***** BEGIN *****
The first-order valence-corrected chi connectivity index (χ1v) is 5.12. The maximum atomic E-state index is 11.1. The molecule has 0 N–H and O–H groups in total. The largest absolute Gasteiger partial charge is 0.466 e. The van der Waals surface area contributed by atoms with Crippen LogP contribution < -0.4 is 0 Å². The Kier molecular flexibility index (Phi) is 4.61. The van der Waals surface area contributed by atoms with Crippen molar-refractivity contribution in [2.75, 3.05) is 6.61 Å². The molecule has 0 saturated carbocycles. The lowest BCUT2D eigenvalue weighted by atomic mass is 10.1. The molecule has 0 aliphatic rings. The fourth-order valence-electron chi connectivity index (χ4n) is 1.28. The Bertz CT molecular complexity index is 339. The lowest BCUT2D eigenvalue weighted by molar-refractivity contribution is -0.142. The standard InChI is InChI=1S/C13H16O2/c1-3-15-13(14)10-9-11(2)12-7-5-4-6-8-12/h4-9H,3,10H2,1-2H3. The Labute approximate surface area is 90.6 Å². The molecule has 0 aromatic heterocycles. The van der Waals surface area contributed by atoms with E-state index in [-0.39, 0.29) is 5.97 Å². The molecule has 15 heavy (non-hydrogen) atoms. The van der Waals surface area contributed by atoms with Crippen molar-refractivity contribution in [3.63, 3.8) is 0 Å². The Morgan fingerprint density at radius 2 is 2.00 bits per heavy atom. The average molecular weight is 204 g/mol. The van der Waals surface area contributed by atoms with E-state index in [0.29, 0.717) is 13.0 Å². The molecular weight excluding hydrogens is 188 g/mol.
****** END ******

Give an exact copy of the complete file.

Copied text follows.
The first-order valence-corrected chi connectivity index (χ1v) is 5.12. The maximum atomic E-state index is 11.1. The molecule has 0 N–H and O–H groups in total. The largest absolute Gasteiger partial charge is 0.466 e. The van der Waals surface area contributed by atoms with Crippen LogP contribution < -0.4 is 0 Å². The Kier molecular flexibility index (Phi) is 4.61. The van der Waals surface area contributed by atoms with Crippen molar-refractivity contribution in [2.75, 3.05) is 6.61 Å². The molecule has 0 saturated carbocycles. The lowest BCUT2D eigenvalue weighted by atomic mass is 10.1. The molecule has 0 aliphatic rings. The fourth-order valence-electron chi connectivity index (χ4n) is 1.28. The Bertz CT molecular complexity index is 339. The lowest BCUT2D eigenvalue weighted by molar-refractivity contribution is -0.142. The standard InChI is InChI=1S/C13H16O2/c1-3-15-13(14)10-9-11(2)12-7-5-4-6-8-12/h4-9H,3,10H2,1-2H3. The Labute approximate surface area is 90.6 Å². The molecule has 0 aromatic heterocycles. The van der Waals surface area contributed by atoms with E-state index in [-0.39, 0.29) is 5.97 Å². The molecule has 15 heavy (non-hydrogen) atoms. The van der Waals surface area contributed by atoms with Crippen molar-refractivity contribution in [3.63, 3.8) is 0 Å². The Morgan fingerprint density at radius 2 is 2.00 bits per heavy atom. The average molecular weight is 204 g/mol. The van der Waals surface area contributed by atoms with E-state index in [0.29, 0.717) is 13.0 Å². The molecular weight excluding hydrogens is 188 g/mol.